All this must sound like a real slag-heap of mathematics, if you’re not already in love with it! It’s beautiful when you get to know it, especially when you look at examples. But I find it difficult to motivate everything on physical grounds, and I also find it a bit difficult to keep track of all these interacting structures.

So, next time I’ll present a simplified version of geometric quantization, where we throw out most of these structures and keep only enough to get a complex vector space, not a complex Hilbert space. In fact I’ll throw out the symplectic and Riemannian structures on our manifold $M$ and only keep the complex structure! This is pretty heretical from the viewpoint of physics, but in fact it’s quite standard in mathematics. Indeed, I don’t want to get your hopes up too much: if you know some algebraic geometry, you should find most of what I say quite familiar. But I think this is a good way to get started on setting up a pair of adjoint functors: ‘quantization’ and the reverse process I mentioned last time: ‘projectivization’.

### A question

Since I’ve got your ear, let me ask a question. Suppose we have a holomorphic hermitian line bundle $L$ on a Kähler manifold $M$. I can think of three ways in which a connection $D$ on $L$ can be compatible with all this structure:

1) We can demand that the curvature of the connection $D$ equal $i \omega.$

2) We can demand that the connection $D$ be compatible with the holomorphic structure of $L.$ Let me spell this out a little. Since $L$ is a holomorphic line bundle there’s a $\overline{\partial}$ operator that we can apply to any section of $L$ and get an $L$-valued 1-form. This is an $L$-valued (0,1)-form, meaning that written out in holomorphic complex coordinates $z^i$ it has $d \overline{z}^i$ terms but no $dz^i$ terms. On the other had, we can use the connection $D$ to take the covariant derivative of $s,$ which is a $L$-valued 1-form $D s,$ and take its (0,1) part, denoted $\pi_{0,1} D s.$ Then, we can demand that these agree:

$\overline{\partial} s = \pi_{0,1} D s$

3) We can demand that the connection $D$ be hermitian. This means that the directional derivative of the inner product of two sections of $L$ can be computed using a kind of product rule where we differentiate each section using $D.$ Namely:

$v \langle s, t \rangle = \langle D_v s, t \rangle + \langle s, D_v t \rangle$

for any vector field $v$ on $M$ and any sections $s,t$ of $L.$

I’m confused by when we can find a connection obeying all three of these conditions. Here are some things I know.

First, any holomorphic hermitian line bundle has a unique connection obeying 2) and 3). This is called the Chern connection and its construction is actually given here:

• Wikipedia, Hermitian metrics on a holomorphic vector bundle.

Does this connection also obey 1)? I see no reason why, in general: condition 1) involves the symplectic structure on $M,$ while conditions 2) and 3) don’t mention the symplectic or Riemannian structure on $M,$ just its complex structure.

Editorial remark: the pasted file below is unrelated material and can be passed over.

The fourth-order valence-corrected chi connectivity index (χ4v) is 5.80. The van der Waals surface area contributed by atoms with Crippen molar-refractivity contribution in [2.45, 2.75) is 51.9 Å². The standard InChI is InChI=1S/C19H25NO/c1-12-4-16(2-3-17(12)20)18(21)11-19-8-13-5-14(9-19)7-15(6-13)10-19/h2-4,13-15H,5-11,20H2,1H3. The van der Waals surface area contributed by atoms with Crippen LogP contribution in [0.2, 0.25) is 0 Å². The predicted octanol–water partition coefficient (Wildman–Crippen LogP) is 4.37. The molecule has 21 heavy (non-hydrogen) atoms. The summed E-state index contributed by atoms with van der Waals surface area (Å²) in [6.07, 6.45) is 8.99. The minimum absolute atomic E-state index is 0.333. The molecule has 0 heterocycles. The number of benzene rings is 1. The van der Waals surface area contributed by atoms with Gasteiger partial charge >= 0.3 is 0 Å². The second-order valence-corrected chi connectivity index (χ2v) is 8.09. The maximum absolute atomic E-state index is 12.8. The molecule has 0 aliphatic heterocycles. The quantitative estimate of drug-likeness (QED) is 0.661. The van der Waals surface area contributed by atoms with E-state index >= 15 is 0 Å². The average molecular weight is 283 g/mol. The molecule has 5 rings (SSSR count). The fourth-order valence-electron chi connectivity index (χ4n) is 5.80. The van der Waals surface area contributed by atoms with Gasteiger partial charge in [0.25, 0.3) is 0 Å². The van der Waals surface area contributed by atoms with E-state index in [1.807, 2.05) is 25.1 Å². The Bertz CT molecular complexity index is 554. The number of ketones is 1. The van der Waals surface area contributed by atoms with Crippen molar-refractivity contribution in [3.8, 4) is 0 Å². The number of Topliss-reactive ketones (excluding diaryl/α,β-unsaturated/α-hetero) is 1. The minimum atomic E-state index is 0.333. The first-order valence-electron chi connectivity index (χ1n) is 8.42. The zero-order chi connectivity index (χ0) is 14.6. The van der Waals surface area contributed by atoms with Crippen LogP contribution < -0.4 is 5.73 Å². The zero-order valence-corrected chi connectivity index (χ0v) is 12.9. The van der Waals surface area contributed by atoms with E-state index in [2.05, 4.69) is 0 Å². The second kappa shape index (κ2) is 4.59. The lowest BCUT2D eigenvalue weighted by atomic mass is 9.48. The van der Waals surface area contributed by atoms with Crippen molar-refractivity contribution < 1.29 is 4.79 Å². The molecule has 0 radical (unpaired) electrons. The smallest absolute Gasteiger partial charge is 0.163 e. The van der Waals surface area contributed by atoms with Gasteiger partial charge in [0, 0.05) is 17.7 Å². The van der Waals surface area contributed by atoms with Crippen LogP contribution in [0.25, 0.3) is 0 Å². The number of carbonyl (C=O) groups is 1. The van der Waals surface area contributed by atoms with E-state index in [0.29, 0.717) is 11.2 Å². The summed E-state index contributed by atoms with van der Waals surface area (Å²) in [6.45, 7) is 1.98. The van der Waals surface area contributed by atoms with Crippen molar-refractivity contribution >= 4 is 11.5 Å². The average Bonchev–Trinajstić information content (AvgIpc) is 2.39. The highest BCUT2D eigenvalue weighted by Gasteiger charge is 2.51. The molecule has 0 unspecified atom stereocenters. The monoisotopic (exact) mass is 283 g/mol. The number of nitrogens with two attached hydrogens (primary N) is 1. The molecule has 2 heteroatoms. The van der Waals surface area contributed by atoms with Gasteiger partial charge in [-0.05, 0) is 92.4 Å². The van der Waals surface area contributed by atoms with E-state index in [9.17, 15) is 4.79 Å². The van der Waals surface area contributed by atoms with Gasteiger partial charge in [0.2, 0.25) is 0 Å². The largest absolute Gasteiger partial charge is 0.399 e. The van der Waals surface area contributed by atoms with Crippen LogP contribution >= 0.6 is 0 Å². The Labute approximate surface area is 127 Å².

Second, we can find a connection obeying 1) iff $\omega /2 \pi$ represents, in de Rham cohomology, the Chern class of the line bundle $L.$ If $\omega / 2 \pi$ is an integral 2-form we can always find some line bundle $L$ for which this is true.

Can we find a holomorphic line bundle for which this is true? Can we then choose a holomorphic connection on this line bundle obeying 1)? If I understood Picard groups better, I might know.

But as you can see, my understanding of how conditions 1)-3) interact is rather weak. I feel I should have seen this spelled out carefully in a book on geometric quantization—but I don’t think I have.

Part 1: the mystery of geometric quantization: how a quantum state space is a special sort of classical state space.

Part 2: the structures besides a mere symplectic manifold that are used in geometric quantization.

Part 3: geometric quantization as a functor with a right adjoint, ‘projectivization’, making quantum state spaces into a reflective subcategory of classical ones.

Part 4: making geometric quantization into a monoidal functor.

Part 5: the simplest example of geometric quantization: the spin-1/2 particle.

Part 6: quantizing the spin-3/2 particle using the twisted cubic; coherent states via the adjunction between quantization and projectivization.

Part 7: the Veronese embedding as a method of ‘cloning’ a classical system, and taking the symmetric tensor powers of a Hilbert space as the corresponding method of cloning a quantum system.

Part 8: cloning a system as changing the value of Planck’s constant.

### 25 Responses to Geometric Quantization (Part 2)

1. The phrase you are seeking is a Hodge manifold.

• John Baez says:

I wasn’t seeking that phrase, but thanks very much: it turns out I was seeking the Kodaira embedding theorem, which is what you linked to! This is exactly the hole in my education that I was trying to fill.

For those too lazy to look, here’s the idea. Someone please correct me if this is wrong, or add related results if I’m missing something good.

Suppose we have a compact complex manifold $M$ equipped with a holomorphic complex line bundle $L \to M.$ Given any hermitian metric on $L,$ this bundle has a unique connection $D$ called the Chern connection with the properties sketched in my article. The curvature of this connection is a (1,1)-form; let’s call it $\Theta.$

We say $L$ is positive if there exist a hermitian metric on it such that

$\displaystyle{ \omega = \frac{i}{2\pi} \Theta}$

is the imaginary part of a Kähler structure on $M.$ This is equivalent to demanding that

$\omega(v, Jv) > 0$

for every nonzero tangent vector $v.$

The Kodaira embedding theorem says that if $L$ is positive then $M$ can be embedded as a submanifold of $\mathbb{C}\mathrm{P}^n$ for some sufficiently large $n$ in such a way that for some sufficiently large $k,$ $L^{\otimes k}$ is isomorphic to the pullback of the dual of the tautological line bundle over $\mathbb{C}\mathrm{P}^n.$

In fact it says more because it actually exhibits this embedding, but I’m too lazy to explain that now.

We can go further using Chow’s theorem: $M$ actually embeds as a projective variety in $\mathbb{C}\mathrm{P}^n.$